Geocaching is a game of hiding and seeking treasure that is enjoyed by thousands of people of all ages. It's the old-fashioned scavenger hunt, gone high tech. This adventure sport is one the whole family can enjoy at many Colorado State Parks. Geocaching is a great way to explore a new area, get more exercise and learn new skills.
Using a hand-held GPS (Global Positioning System), players use their eyes and hunting skills to search for hidden treasures. The rules of geocaching are simple: take something from the cache, leave something in the cache, and record it in the log book. Caches typically are filled with low-priced trinkets—toys, books and random souvenirs.
You can find geocache locations by visiting sites such as www.geocaching.com or www.geocachingcolo.com.
Once you locate a cache you would like to find, write down the coordinates of the cache location and also enter them into your GPS.
Before you leave on your hunt, make sure you have extra batteries, appropriate clothing, and food. Also bring a map and compass and check the geocaching terrain for difficulty ratings.
When you arrive at the park, use your GPS to find the cache. Before you start mark your car as a waypoint to ensure your safe return.
Once you reach the coordinates, search the area for a cache. GPS accuracy will be limited to a 30-foot area. Remember that distances can be deceiving—a geocache can take longer to find depending on trails, rivers and other obstacles.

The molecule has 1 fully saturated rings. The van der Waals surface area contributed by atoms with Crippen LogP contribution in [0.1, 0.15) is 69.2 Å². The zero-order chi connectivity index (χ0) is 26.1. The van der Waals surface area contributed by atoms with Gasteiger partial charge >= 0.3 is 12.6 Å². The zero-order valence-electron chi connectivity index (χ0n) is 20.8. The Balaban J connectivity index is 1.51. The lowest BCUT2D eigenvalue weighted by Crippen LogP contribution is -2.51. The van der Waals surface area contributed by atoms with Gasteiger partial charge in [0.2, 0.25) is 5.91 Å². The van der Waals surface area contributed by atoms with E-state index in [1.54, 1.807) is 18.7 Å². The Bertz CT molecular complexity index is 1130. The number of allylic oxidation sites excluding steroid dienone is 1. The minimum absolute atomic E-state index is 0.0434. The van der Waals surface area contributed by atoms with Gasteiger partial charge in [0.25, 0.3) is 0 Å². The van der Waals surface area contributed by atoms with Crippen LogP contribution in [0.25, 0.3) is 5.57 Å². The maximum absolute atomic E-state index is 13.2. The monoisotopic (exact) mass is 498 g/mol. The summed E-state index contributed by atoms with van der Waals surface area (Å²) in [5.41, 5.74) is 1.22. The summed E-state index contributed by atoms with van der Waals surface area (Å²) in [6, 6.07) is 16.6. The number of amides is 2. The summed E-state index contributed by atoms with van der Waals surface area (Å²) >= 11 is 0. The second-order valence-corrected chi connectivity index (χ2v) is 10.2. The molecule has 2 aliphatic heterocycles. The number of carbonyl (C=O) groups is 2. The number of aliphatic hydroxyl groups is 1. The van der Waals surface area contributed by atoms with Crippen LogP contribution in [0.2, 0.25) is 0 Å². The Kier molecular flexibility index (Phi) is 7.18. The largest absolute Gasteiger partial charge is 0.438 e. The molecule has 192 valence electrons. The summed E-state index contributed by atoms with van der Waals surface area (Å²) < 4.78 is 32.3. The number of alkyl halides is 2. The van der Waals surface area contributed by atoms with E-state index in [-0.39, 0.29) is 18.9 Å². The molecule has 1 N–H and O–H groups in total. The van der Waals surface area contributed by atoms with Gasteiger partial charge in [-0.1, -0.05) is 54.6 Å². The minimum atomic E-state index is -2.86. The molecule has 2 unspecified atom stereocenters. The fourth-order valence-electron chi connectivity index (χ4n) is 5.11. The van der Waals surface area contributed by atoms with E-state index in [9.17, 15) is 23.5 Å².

When you find the cache, take something from the container and leave something you've brought with you. Sign the logbook and return the container to its hiding spot for the next finder.
Tread lightly. Geocachers are encouraged to practice minimum impact behavior at all times.
Park visitors are asked to remain on designated trails. Geocachers must abide by all park rules and regulations, and display a valid daily or annual parks pass on vehicles entering the park.
Below is a list of state parks with caches, although there are likely many more places that have not been officially documented. Colorado State Parks strives to provide outstanding outdoor recreation for visitors while preserving Colorado's natural resources for the enjoyment, education and inspiration of present and future generations.
Cheyenne Mountain State Park (80907): There are several caches are located throughout the park. GPS units are available for rental at the visitor center.
Sylvan Lake State Park (81631): There is one cache hidden within park boundaries, as well as additional caches located in the surrounding forest.
Ridgway State Park (81432): There are four caches here—three are accessible only on bike or by foot, and the other is accessible by a relatively easy drive, as well as on bicycle and foot.
Lathrop State Park (81089): There are five geocaches hidden throughout the park.
Castlewood Canyon State Park (80116): There are 10 different "photo" caches in the park. Each cache has been photographed with coordinates on the back of the picture. Geocachers hunt for the cache that matches the photo, and take a photo of their own. Return to the visitor's center and if the photos match, they'll win a small prize.
Jackson Lake State Park (80649): There are two caches named "5 O'Clock Somewhere" and "Centennial."
State Forest State Park (80480): There are 10 geocaches, five of which are all-season caches. It's a great place to test your treasure-hunting skills in the winter as well! GPS units are available to rent from the Moose Visitor Center.